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Obama administration shifts gears on Iran sanctions

On Iran sanctions, the Obama administration shifts gears to focus less on UN sanctions and more on modifying measures before Congress.

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Despite Iran’s oil wealth, the country’s decrepit refineries are incapable of filling domestic demand for gasoline.

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The administration is working with Congress to try to modify the legislation or include exemptions for US allies, according to some specialists in sanctions with close knowledge of the legislative process.

Reflecting another White House shift – this one in more overt support of Iran’s opposition movement that emerged after the June 12 presidential elections – the administration is also supporting an effort to curtail the Iranian regime’s access to software and equipment designed to permit limiting or closing down of public Internet access.

“The administration realized there is the sentiment in Congress to pass this” legislation, says Mr. Katzman, “so they have chosen to modify it rather than to try to stop a very heavy train that is moving.”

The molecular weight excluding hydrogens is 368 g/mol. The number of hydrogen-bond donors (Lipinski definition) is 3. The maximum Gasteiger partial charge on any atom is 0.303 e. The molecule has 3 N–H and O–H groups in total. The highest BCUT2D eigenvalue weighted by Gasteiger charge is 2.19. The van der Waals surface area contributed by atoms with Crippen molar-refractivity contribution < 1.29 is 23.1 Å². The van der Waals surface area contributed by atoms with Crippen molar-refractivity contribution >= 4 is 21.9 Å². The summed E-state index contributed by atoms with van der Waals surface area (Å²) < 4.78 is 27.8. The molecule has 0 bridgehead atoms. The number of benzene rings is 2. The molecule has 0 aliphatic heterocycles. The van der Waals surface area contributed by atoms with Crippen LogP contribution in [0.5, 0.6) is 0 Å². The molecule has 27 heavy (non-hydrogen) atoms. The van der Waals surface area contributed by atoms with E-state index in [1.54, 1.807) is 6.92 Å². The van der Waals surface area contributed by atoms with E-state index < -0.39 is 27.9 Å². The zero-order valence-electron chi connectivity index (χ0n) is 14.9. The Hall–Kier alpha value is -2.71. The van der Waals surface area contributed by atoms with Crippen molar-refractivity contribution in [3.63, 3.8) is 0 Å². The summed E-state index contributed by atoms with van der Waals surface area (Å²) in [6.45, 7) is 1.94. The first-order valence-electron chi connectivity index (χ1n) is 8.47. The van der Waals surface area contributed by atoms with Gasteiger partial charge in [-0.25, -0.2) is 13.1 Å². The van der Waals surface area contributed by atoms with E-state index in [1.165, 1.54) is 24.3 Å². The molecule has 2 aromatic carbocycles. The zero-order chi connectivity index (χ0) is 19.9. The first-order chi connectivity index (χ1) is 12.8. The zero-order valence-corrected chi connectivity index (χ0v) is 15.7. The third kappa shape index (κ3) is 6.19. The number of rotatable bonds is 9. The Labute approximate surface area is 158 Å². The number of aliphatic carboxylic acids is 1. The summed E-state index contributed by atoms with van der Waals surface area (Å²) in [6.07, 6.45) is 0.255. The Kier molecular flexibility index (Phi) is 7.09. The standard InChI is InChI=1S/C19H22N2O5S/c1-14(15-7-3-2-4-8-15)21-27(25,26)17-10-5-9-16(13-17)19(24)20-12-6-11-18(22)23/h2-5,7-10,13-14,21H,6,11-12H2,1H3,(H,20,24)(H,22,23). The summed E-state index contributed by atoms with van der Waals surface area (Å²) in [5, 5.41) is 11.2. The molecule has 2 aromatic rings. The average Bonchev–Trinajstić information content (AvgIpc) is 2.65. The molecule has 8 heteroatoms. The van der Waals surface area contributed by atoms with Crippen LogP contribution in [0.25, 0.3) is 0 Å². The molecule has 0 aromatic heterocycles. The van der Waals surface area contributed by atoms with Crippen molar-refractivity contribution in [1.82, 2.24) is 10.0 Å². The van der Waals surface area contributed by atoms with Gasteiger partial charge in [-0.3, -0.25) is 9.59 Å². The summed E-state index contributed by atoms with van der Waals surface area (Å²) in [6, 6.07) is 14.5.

Flynt Leverett, an Iran expert at the New America Foundation in Washington, says there is “good reason” the US has never actually imposed measures against the foreign companies that might be subject to existing US sanctions on Iran. The US would immediately be hauled before the World Trade Organization, he says, and would lose.

As a result, he says, unilateral US sanctions are “a joke” and have only served to discourage US and European companies from doing business in Iran – thus leaving the field to Chinese, Russian, and other non-Western companies.

Additional international sanctions are unlikely to have any more impact on Iran’s behavior, Mr. Leverett says. “I don’t think sanctions limit [Iran’s] options all that much."

George Perkovich, director of the Nuclear Policy Program at the Carnegie Endowment for International Peace, says international sanctions at least can work to “punish” the regime and remind it that “there is a cost for your behavior.”

But he worries that unilateral US gasoline sanctions will only lead to estrangement between the West and the Iranian people. Recalling how the Arab countries’ oil embargo in the early 1970s fed US public rancor towards Arabs, he says he can’t picture Iranians waiting in long lines for gasoline saying, "The Americans are right, we need to change our government."


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